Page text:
ENDORSEMENTS:

    "The Puritans often made you read three chapters before getting to the first point in their outline. If you wish to understand the foundation of the solas of the Reformation but would like to do so in under an hour, John Samson provides you with the basics right here." - Dr. James White, Alpha & Omega Ministries, Phoenix, Arizona

    "Recent years have seen a number of key anniversaries connected with events and people who were vital catalysts in the Protestant Reformation. Thankfully this has resulted in a renewed focus on the 'five solas' - a convenient shorthand list of the Reformers' key convictions. Throughout church history, wherever these principles have been stressed and adhered to, the church has always flourished. So it is a highly encouraging trend. I'm thankful for this excellent booklet by John Samson; a cogent, focused, and accessible study of the solas that not only reminds us what these principles mean, but also shows us why they are important - and why they must stand together." - Phil Johnson, Executive Director, Grace to You

    "This is such a crucial topic; and having read many pieces written on the five solas, this one stands out for not only being theologically sound, but also clear and concise. It is written in a way that just about anyone could pick up and understand. I am thankful that God has raised up his servant John Samson for this deeply needed work; a work we ought to get into the hands of as many people as possible." - John Hendryx, monergism.com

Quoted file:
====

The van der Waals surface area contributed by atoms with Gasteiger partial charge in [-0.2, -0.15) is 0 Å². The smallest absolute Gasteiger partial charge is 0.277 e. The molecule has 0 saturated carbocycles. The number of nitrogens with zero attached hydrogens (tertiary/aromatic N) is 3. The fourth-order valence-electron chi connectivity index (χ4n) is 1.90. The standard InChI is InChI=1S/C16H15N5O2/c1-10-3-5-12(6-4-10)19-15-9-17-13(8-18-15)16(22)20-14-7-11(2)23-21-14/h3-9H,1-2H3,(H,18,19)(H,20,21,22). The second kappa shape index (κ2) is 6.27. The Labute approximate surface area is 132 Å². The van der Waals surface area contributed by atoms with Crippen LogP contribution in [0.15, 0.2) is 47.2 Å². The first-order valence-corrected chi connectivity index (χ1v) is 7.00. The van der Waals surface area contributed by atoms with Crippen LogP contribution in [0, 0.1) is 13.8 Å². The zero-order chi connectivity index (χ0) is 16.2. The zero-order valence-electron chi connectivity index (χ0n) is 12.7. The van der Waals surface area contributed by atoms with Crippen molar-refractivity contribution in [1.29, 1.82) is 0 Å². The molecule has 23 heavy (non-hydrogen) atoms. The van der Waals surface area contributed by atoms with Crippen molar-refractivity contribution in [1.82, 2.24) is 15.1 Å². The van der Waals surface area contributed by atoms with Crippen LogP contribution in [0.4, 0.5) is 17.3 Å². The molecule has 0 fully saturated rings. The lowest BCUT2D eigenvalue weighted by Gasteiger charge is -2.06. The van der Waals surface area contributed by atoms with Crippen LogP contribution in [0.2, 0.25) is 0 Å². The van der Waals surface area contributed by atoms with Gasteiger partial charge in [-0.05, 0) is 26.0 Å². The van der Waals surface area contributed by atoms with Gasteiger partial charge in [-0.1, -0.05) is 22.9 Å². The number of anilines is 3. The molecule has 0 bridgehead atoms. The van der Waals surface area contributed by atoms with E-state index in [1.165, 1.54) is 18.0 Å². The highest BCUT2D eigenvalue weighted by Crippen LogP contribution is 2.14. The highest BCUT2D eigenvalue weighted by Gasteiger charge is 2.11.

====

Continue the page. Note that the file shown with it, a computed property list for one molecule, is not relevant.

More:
“Get this book! Then get several more to share with your friends and family. John Samson has the remarkable ability to communicate essential truths with an undeniable passion and faithfulness that is winsome, clear, and devastating to the opposition. The people of God in this generation are in need of these old truths: the same truths that transformed the early church and led our heroes (throughout history) into living lives that changed the world. Go sell 100 of your vapid, modern Evangellyfish books and turn that money into getting this book into the hearts and minds of Christians everywhere.” - Jeff Durbin, Pastor, Apologia Church, Tempe, Arizona